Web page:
Your company relies upon its database or office management software to encrypt internal documents and customer data from hackers. Is it possible that your software claims to provide encryption, but actually does not? After the Snowden disclosures and the Target holiday hack, it would seem ludicrous that a product that offers “encryption” would not truly secure your data. But it recently happened.
In January 2016, the Federal Trade Commission (FTC) fined a Fortune 500 company on charges that it “misled customers about encryption of patient data.” A large distributor of medical supplies marketed its Dentrix G5 software, which the FTC described as the “leading office management software for dental practices.” Specially, Dentrix G5 enabled clerical staff in dentists’ office to enter patient data, process payment, submit insurance claims, and record progress notes, treatment plans, and diagnostic information. In short, Dentrix G5 housed all of the records for patients’ personal, medical, and financial records. If hacked, a dental office would be handing over a treasure trove of data, which could be both costly and embarrassing.
In early 2012, the company claimed that Dentrix G5 had a new “database engine” with “new capabilities” including encryption. The company asserted that “encryption plays a key role in your efforts to stay compliant with HIPAA…” and that, “[w]ith ever-increasing data protection regulations, Dentrix G5 provides an important line of defense…” But there was a problem.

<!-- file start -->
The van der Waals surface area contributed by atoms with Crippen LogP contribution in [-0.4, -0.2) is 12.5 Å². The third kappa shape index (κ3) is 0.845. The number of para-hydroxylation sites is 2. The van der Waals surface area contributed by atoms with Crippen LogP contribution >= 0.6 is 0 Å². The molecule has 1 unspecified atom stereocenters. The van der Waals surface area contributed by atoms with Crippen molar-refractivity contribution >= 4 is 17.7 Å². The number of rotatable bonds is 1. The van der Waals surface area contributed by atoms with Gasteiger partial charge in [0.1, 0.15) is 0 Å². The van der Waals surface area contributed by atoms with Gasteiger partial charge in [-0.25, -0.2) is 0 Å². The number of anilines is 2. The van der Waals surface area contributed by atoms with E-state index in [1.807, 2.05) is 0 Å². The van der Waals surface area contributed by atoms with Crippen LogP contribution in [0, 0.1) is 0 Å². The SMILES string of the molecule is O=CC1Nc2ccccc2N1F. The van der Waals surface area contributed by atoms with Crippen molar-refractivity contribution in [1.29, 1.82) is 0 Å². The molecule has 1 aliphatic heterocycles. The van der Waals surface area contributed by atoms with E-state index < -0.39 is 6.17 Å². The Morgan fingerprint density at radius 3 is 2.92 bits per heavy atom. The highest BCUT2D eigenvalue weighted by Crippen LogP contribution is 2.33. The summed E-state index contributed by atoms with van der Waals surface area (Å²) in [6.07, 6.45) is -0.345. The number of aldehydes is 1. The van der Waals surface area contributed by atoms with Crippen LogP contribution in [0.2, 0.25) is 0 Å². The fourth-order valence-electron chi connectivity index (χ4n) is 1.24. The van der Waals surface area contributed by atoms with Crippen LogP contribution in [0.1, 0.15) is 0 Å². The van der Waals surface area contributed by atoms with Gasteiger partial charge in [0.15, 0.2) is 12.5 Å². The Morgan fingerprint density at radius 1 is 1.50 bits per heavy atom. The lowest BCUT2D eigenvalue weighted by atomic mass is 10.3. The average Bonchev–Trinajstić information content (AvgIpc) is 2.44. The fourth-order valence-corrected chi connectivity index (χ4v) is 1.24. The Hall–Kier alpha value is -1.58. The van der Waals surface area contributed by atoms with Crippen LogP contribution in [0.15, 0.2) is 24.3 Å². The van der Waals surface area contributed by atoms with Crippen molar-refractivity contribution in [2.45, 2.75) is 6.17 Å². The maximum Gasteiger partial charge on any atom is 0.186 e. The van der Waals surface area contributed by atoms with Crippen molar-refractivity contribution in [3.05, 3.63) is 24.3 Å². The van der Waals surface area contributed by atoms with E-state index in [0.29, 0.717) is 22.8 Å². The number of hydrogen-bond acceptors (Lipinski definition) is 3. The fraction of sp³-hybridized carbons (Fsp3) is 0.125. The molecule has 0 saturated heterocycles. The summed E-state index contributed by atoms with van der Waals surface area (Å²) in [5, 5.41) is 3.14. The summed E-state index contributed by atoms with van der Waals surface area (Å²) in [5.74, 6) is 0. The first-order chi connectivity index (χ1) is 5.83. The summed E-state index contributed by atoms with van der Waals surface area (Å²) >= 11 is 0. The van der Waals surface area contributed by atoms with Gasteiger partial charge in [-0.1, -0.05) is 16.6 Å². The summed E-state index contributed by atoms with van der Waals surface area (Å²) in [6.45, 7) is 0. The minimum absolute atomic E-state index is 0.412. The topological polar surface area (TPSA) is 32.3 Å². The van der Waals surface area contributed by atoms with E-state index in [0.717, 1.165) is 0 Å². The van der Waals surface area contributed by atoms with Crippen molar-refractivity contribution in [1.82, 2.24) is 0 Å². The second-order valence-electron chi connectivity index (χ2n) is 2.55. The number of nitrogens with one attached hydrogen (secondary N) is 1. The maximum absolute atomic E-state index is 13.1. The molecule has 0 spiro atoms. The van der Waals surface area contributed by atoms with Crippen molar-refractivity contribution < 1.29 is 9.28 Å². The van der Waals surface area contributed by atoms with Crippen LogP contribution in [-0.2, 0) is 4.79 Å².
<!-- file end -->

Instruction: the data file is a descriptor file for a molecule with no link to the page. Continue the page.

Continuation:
Nearly two years earlier, in 2010, the database engine vendor informed the company that its algorithm had not been tested publicly and was more vulnerable than the industry standard encryption algorithm. The company nonetheless continued to market Dentrix G5 as “encrypted.” Worse, the FTC alleged that the company knew that its customers (dental groups) were required to use industry-standard encryption in order to receive “safe harbor” protections and to meet HIPAA standards. Problems deepened when the United States Computer Emergency Readiness Team (CERT) issued a Vulnerability Alert in 2013, which named Dentrix G5 and decreed that it did not even meet the definition of “encryption” but, instead, provided a “weak obfuscation algorithm.” The company persisted with its marketing plan for several more months and failed to warn previous purchasers. The FTC filed suit, alleging “deceptive claims of encryption.” In January 2016, the parties settled resulting in a $250,000 FTC fine; notification to all customers; and a prohibition against misleading advertising.
Is your software compliant?
How can you ensure that your company’s software is compliant with industry standards or government regulations? Fortunately, there is a one method of encryption which meets or exceeds both industry and government standards: Advanced Encryption Standard (AES) encryption. AES meets National Institute of Standards and Technology (NIST) standards and is the encryption standard which the FTC used to determine that Dentrix G5 was deficient. As an illustration of AES’ reliability, the NSA uses AES to secure its data.
Steps you can take to ensure your company's software is compliant include:
Check the name and version number of your database or management software.
Perform a Google search using the name, version, and “AES” to determine whether your current software provides sufficient protection.
Going forward, ensure that your IT department stays current with software upgrades and industry news about data intrusion.